Stay a Dreamer, And a Schemer. For a Writer, Is a Fighter.
“What a nice web you have,” the fly said to the spider.
“Well thank you,” replied spider, innocently. “Won’t you come over and rest a bit.”
The fly thought a bit. The web was nice, gleaming in the light, and her wings were getting tired. Though her mother had warned her against spiders, this one seemed so nice.
“I don’t know,” she said. “I should be flying on home.”
“But it’s such a long flight. A rest would do you good, besides I could use the company. It gets so lonely up here. Please.”
“Okay, but I can’t stay long.”
“What is that in the yard!?”
“Oh hey Sweetie. You saw my new art. What do you think of it
“Mom. That is not ‘art.’ You are not an ‘artist.’ I can’t bring friends over with that ‘thing’ in the yard. What is it even ‘supposed’ to be?”
“Supposed to be? Hmmm. It’s art.”
“Ugh. Mom, you’ve got to stop this. Really.”
“Well, if you don’t like it, don’t worry. I’ve already got a sale for it.”
Shelley looked at her dumbfounded. “A sale? How?”
“Oh, I don’t know. Maybe, I ‘am’ an artist.
Lanny scowled at the boy eyeballing her wares through the window. Surely, he was thinking of stealing.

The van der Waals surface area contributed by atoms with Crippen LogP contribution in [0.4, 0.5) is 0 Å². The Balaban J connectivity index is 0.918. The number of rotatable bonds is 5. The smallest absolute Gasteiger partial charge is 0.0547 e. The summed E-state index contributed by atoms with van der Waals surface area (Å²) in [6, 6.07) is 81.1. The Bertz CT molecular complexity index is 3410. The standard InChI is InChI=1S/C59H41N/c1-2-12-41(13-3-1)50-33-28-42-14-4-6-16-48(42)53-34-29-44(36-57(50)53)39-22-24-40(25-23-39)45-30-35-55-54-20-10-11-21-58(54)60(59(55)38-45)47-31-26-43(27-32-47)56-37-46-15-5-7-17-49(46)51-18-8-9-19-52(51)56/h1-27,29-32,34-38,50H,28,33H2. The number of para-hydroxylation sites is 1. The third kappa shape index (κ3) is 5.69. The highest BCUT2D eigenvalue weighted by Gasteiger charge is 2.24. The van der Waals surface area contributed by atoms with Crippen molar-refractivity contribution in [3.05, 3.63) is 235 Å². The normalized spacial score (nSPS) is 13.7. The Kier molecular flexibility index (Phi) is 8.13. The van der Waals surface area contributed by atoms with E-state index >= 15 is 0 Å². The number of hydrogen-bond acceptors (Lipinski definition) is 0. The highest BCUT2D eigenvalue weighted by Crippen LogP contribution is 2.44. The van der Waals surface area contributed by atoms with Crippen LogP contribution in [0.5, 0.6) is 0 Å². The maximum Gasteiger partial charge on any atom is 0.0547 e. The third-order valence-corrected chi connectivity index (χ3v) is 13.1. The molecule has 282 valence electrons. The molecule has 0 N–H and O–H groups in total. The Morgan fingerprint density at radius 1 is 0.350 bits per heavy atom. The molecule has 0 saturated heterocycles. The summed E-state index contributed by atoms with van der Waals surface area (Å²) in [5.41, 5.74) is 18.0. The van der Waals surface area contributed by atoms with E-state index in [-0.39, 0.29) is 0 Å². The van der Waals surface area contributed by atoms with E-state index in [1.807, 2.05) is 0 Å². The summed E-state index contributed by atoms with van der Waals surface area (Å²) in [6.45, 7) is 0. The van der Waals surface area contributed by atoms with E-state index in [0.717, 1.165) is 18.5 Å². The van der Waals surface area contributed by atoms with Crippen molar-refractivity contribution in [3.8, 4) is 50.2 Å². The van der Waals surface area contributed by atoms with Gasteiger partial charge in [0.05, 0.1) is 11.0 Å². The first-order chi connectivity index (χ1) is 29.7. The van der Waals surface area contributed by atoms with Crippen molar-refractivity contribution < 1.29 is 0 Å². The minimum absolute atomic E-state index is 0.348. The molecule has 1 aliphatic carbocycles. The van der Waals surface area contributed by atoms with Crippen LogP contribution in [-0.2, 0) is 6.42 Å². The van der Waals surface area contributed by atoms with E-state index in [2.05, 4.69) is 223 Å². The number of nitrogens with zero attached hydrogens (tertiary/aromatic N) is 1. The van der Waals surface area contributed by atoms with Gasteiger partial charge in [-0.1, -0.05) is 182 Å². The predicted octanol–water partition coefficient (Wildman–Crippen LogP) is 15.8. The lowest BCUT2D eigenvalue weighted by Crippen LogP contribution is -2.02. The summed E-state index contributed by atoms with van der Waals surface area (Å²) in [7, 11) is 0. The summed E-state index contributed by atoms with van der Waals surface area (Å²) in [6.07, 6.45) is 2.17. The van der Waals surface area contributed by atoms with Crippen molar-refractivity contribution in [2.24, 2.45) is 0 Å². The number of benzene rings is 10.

Snow fell lightly, but it was warm inside, and business was good. All was well.
The boy shivered. An act? Probably. Would he make it through another night? Surely.
Turning a knitted toboggan in her hands, she considered, just for a moment, taking it out to the boy. She imagined his excitement as he donned the cap.
But she was a businesswoman, not a charity. Replacing the toboggan, she turned from the boy at the window, and a bit of her soul died.
#FridayFictioneers is a weekly writing post up hosted by Rochelle over at rochellewisoff.com/. You should go check out her page and maybe even post your own 100 word story.
It’s funny, the things noticed at the end of the world.
The sand on the floor beneath your jeans, pictures of people you never met adorning the house you’re holed up in, and reflections in a well oiled double barrel.
The last working light on the street flickered to life as the day failed. Darla checked her bag again for shells and peered through the crack in the curtains.
They would come soon, but the light would hold them off.
Low gutteral growls signaled the beginning. Darla stilled her racing heart, and peered through the window.
The light winked out.
“But, I wanna go out and play,” Shane wined. He drug a plaid sleeve across his runny nose, looking up hopefully.
Sheyla looked down on her little brother with pity in her eyes. “Not gonna happen little bro. Mom would kill me if I let you go out there in the freezing.”
“Mom’s not here though. She left.”
“Why would anyone live anywhere else?” Fred smiled, yellow teeth showing through a graying beard.
“Not rightfully sure bout that ma’self.” Sissy smiled back her own yellow toothed smile, lifting a stringer of silver blue fish. “Purty good catch today.”